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Mass Ave closes to traffic despite opposition from several business owners

Tuesday the mayor announced plans to close portions of five streets so restaurants could expand their outdoor seating into the right-of-way.

INDIANAPOLIS (WTHR) — Barricades and social distancing signs went up along Mass Ave Thursday, despite last minute protests from two dozen business owners who say they were blindsided by the closure and given no chance to offer input.

The closure is meant to help Marion County restaurants hit hard by pandemic. They're able to open Friday but only for outdoor dining and at 50 percent of normal capacity.

Tuesday the mayor announced plans to close portions of five streets so restaurants could expand their outdoor seating into the right-of-way. The others include Broad Ripple Ave., Georgia Street, Illinois Street downtown and Monument Circle.

It's a move that thrills Craig Rogers, the general manager of Garden Table. Instead of the 12 seats or so he'd get on his patio (taking into account the six-foot social distancing rule), he guesses he'll now have 40 to 45.

"For us to be able to use this extra space will really get the numbers up which is great for us. We're really excited about it just to have people back in and dining out with us," Rogers said.

But not everyone on Mass Ave is happy about the street closure. Kristin Kohn, who owns Silver in the City, said, "I was completely taken by surprise."

Kohn opened her doors Thursday for the first time since March 16, making sure she followed all the health and safety protocols.

And yet she said, "tomorrow the street is closed to traffic. It's kind of a slap in the face. All of us are just sinking into a hole that's only getting deeper and closing the streets hits us when we're already down."

Kohn is among two dozen Mass Ave business owners who sent a letter to the mayor saying they had no input on the closing and it should be halted.

Bill Pritt, who owns 45 Degrees restaurant wrote that letter.

"It needs to be an open forum where we can be heard instead of told," he said.

Barriers being put into place on Mass Ave. (WTHR)

Pritt said while he planned to apply for a permit to expand his outdoor seating, there's no reason to close the entire street.

"I'm not opposed to expanding my footprint safely and effectively, but number one I'm not willing to do it at the expense of other people. This can be done without closing the road," he said.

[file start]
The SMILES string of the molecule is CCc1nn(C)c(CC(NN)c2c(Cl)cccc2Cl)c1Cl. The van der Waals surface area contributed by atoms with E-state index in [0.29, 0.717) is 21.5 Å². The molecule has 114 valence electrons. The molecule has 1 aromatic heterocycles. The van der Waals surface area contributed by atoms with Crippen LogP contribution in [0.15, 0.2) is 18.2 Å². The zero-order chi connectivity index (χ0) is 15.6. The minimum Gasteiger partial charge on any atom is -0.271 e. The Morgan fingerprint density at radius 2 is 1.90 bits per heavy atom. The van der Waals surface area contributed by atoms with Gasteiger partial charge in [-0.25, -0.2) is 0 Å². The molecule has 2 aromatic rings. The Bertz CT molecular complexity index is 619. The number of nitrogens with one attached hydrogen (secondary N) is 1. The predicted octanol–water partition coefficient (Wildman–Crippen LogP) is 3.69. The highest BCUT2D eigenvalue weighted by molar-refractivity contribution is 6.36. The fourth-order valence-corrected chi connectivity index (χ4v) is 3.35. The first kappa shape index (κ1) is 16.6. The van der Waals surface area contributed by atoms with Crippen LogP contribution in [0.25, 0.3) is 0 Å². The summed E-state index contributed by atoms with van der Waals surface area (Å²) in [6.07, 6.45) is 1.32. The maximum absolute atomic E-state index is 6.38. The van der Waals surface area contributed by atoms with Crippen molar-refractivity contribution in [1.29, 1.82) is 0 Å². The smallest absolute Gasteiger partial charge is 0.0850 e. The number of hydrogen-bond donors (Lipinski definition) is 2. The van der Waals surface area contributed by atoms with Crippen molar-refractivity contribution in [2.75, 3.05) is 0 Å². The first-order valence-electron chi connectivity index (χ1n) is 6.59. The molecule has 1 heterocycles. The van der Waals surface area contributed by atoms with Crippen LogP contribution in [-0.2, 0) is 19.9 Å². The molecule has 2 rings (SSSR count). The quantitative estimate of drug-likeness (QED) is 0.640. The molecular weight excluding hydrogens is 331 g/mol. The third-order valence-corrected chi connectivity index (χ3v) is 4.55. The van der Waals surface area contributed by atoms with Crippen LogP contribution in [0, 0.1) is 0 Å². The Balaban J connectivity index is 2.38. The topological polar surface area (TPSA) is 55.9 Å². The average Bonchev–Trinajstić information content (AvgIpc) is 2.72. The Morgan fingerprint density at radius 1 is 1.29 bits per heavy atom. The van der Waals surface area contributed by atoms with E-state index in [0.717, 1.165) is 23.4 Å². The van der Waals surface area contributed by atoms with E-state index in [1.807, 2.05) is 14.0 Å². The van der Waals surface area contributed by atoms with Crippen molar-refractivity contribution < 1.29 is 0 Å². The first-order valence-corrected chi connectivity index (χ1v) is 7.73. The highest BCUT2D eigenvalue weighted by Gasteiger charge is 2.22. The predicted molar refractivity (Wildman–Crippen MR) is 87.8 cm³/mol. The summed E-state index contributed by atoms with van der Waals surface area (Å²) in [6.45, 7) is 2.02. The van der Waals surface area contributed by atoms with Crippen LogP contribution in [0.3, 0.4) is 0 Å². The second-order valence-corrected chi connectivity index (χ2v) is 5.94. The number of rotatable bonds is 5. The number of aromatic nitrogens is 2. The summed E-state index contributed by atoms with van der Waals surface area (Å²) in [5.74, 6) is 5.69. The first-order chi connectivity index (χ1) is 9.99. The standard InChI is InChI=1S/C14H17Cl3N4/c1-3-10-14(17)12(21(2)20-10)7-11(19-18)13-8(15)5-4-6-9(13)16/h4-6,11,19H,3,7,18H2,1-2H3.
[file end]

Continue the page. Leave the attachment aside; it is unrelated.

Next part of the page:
DPW's Dan Parker said closing Mass Ave and the other four streets, was necessary to provide adequate social distancing, or a minimum of six feet between people.

Addressing other concerns, he said while Mass Ave will lose 384 metered parking spaces, there are "370 metered spaces within a two-minute walk."

He said the city has carved out parking spots at Mass Ave and New Jersey and Mass Ave and Alabama for carry-out and delivery.

Parker also said cross streets will remain open and delivery trucks will be able to use Mass Ave until 11 each morning. That will also go for trucks picking up trash and sweeping the street.

Pritt said no matter what, business owners should have been consulted.

"To arbitrarily close the road without consulting us for a week or beyond is just unfathomable," he said.

He, Kohn and others met with members of the mayor's staff late Thursday afternoon via Zoom.

"They listened to our concerns, said they'd monitor it and if (the expanded outdoor seating area) isn't needed, they'll end it early," Kohn said. Right now the closure is set to last until July 4.

While Pritt didn't rule out taking things further, he said, "I think all of this could have been solved if we were just allowed to offer feedback and have a discussion."

Wednesday evening, the mayor's office issued this statement after receiving the letter penned by Pritt:

From day one, our primary goal has been to balance public health with the well-being of local businesses. The creative approach we announced earlier this week is meant to prioritize the critical need for social distancing in our pedestrian heavy corridors while also increasing opportunities for businesses to expand their footprint.

In total, twenty Mass Ave merchants have reached out to the city to express an interest in utilizing outdoor space adjacent to their business and a dozen have completed the application process for outdoor amenities. Still, we remain committed to continuing conversations with stakeholders in all of the impacted areas in order to identify challenges and alleviate issues.

Here is the complete letter from the Mass Ave businesses opposed to the street closure: